Endangered species

Endangered sharks sold in fish and chip shops in Australia, new study reports

A new study has found that fish and chip shops in South Australia serve endangered and imported shark species under the misleading label 'flake'.


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A new report, published in the journal Food Control, reveals that customers in fish and chip shops in South Australia are likely eating endangered shark species when ordering ‘flake’. The investigation, led by the University of Adelaide, further found that less than a third of servings met seafood labelling standards. 

Food fraud in the seafood industry has become a growing concern. Due to complex supply chains, identifying the meat or finding the origin of produce that ends up in fish and chip shops can often be difficult. Alongside mislabelling and species substitution, customers are misled which can have health implications for consumers.

In Australia, shark meat fillets are often sold under the umbrella term ‘flake’ in takeaways. As part of the study, a research team from the University of Adelaide collected flake samples at 96 fish and chip shops and 10 fresh fish retailers in South Australia between March and August 2021, before analysing these with DNA barcoding to determine the shark species being sold.

The results: “At least nine distinct species were identified, with only 27% of all samples identified as gummy shark (Mustelus antarcticus), a species that has sustainable fisheries, is locally caught, and is one of two species that is recommended to be labelled as flake in Australia.”

“Four species were threatened taxa, including the CITES Appendix II listed short-fin mako (Isurus oxyrinchus) and smooth hammerhead (Sphyrna zygaena). Of all the samples and shops analysed, only 11% of retailers correctly identified the species they sold, another 20% were mislabelled and the remaining only had ambiguous labelling. Ultimately, the umbrella term flake allowed for species misrepresentation but DNA barcoding was an effective tool to test ambiguous labelling in processed and cooked shark meat products, and can guide policy, management, and compliance efforts to mitigate mislabelling, empowering consumers to make informed decisions and champion sustainable seafood,” the study reads further.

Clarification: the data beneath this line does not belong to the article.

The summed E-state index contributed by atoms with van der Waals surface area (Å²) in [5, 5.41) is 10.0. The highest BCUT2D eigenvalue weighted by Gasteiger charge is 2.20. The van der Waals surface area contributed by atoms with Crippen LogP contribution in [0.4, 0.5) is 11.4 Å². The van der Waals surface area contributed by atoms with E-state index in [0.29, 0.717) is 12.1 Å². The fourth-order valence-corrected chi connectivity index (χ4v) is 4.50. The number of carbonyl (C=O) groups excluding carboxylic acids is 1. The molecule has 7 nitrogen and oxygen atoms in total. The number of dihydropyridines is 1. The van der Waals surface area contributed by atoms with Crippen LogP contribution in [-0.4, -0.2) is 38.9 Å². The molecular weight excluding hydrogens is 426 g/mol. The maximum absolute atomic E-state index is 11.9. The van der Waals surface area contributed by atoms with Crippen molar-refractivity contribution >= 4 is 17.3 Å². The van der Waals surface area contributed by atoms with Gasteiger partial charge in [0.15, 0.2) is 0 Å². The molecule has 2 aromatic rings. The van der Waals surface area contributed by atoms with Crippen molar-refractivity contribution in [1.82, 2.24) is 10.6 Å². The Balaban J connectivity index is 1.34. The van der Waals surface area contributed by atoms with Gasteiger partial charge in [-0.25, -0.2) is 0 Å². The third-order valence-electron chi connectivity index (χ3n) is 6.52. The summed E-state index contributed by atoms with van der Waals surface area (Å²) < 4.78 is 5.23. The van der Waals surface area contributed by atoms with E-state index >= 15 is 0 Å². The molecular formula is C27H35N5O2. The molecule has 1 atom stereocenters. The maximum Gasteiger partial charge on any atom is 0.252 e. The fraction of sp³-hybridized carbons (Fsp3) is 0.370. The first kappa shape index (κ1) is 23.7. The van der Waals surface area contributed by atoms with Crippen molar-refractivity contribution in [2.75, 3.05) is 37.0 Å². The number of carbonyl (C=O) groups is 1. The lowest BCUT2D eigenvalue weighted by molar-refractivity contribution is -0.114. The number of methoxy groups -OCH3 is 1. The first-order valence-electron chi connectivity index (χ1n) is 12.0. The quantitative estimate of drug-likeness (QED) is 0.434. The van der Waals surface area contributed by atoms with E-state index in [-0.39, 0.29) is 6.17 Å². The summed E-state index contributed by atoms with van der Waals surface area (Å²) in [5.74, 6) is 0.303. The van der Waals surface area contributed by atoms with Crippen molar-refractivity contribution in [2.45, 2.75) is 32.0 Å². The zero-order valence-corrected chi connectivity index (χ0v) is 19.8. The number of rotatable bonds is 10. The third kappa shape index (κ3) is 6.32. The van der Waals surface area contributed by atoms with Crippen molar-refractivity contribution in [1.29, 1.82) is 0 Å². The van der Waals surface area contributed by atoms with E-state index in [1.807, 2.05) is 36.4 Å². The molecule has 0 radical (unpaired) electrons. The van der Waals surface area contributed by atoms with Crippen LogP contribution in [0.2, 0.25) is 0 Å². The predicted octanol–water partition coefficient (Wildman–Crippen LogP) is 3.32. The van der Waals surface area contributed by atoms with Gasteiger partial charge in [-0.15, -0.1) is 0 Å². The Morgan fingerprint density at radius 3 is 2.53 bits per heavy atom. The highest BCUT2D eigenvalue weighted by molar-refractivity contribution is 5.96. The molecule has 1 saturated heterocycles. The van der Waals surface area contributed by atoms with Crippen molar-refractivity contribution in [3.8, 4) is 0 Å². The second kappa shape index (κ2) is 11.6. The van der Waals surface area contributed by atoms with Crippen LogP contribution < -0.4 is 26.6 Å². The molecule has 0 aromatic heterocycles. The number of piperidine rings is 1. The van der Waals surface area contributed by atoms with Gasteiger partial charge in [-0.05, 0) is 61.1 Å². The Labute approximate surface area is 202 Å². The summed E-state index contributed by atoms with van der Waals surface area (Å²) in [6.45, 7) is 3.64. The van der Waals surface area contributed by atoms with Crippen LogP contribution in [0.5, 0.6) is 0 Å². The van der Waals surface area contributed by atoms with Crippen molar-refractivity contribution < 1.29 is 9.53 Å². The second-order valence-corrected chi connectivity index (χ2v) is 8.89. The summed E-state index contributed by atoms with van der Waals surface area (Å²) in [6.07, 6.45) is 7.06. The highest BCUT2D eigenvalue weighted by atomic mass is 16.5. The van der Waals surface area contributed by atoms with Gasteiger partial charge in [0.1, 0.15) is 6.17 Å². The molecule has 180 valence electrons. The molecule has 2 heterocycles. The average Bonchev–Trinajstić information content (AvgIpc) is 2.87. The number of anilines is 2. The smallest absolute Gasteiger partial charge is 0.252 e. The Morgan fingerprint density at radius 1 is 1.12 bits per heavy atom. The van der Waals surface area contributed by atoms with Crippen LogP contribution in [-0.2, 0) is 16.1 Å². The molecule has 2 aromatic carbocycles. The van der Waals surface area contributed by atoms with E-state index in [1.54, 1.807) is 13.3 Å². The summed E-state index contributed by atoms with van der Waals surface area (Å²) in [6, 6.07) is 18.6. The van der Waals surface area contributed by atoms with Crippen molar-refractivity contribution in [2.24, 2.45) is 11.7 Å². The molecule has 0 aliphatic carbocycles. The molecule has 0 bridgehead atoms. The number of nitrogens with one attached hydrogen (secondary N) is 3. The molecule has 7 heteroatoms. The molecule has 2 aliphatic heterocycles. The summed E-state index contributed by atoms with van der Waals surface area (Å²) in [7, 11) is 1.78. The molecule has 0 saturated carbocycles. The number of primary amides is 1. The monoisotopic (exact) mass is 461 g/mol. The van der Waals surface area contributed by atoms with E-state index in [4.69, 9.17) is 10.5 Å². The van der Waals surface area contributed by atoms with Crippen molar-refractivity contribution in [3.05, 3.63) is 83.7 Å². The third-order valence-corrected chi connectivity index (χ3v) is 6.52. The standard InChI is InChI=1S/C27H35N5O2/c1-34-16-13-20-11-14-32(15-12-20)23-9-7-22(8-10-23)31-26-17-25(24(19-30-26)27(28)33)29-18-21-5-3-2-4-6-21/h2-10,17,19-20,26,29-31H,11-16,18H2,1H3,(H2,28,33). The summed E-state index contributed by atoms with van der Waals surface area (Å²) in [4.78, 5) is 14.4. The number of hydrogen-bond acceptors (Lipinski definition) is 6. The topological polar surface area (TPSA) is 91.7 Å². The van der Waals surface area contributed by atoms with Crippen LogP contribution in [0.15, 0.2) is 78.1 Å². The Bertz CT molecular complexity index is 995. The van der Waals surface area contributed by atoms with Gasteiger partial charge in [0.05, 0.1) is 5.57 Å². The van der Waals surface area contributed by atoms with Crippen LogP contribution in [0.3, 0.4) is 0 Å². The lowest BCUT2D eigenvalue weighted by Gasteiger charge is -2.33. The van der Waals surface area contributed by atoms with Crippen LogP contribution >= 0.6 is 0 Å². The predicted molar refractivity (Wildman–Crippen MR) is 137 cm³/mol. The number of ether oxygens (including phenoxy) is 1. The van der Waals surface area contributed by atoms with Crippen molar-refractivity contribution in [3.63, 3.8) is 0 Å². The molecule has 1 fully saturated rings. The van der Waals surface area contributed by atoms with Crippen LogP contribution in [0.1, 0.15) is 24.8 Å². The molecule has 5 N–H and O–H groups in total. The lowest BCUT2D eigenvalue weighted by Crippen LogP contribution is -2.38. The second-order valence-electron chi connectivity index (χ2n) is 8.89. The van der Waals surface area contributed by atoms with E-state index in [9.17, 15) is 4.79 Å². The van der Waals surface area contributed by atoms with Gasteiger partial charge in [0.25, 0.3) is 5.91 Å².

The researchers found that only 29 servings were gummy shark, while three flake servings were narrownose smooth-hound, a critically endangered shark species from South America, as well as eight further species. Two servings were from short-fin mako sharks, one serving of smooth hammerhead shark, 19 servings of school sharks and 15 servings of whiskery sharks. While the analysis couldn’t tell where the sharks were caught exactly, many servings came from species that are not home in Australian waters.

While this has implications for shark conservation, the authors of the study also point out that eating mislabelled shark species might also raise the risk of consumers eating long-lived shark species that accumulate more heavy metals in their body

“Accurate seafood labelling is simply a non-negotiable, duping the consumer and passing off any shark species as ‘flake’ is like passing off red meat from cows, pigs, lamb, horses and kangaroo all as beef,” comments Leo Guida, shark scientist at the Australian Marine Conservation Society, in an interview with The Guardian.

Tim Ayres, assistant minister for trade, says: “This study reinforces the fact that currently many consumers are in the dark on where their seafood comes from.” He suggests that country of origin labelling should be made “clearer, simpler and mandatory for seafood in hospitality settings”.

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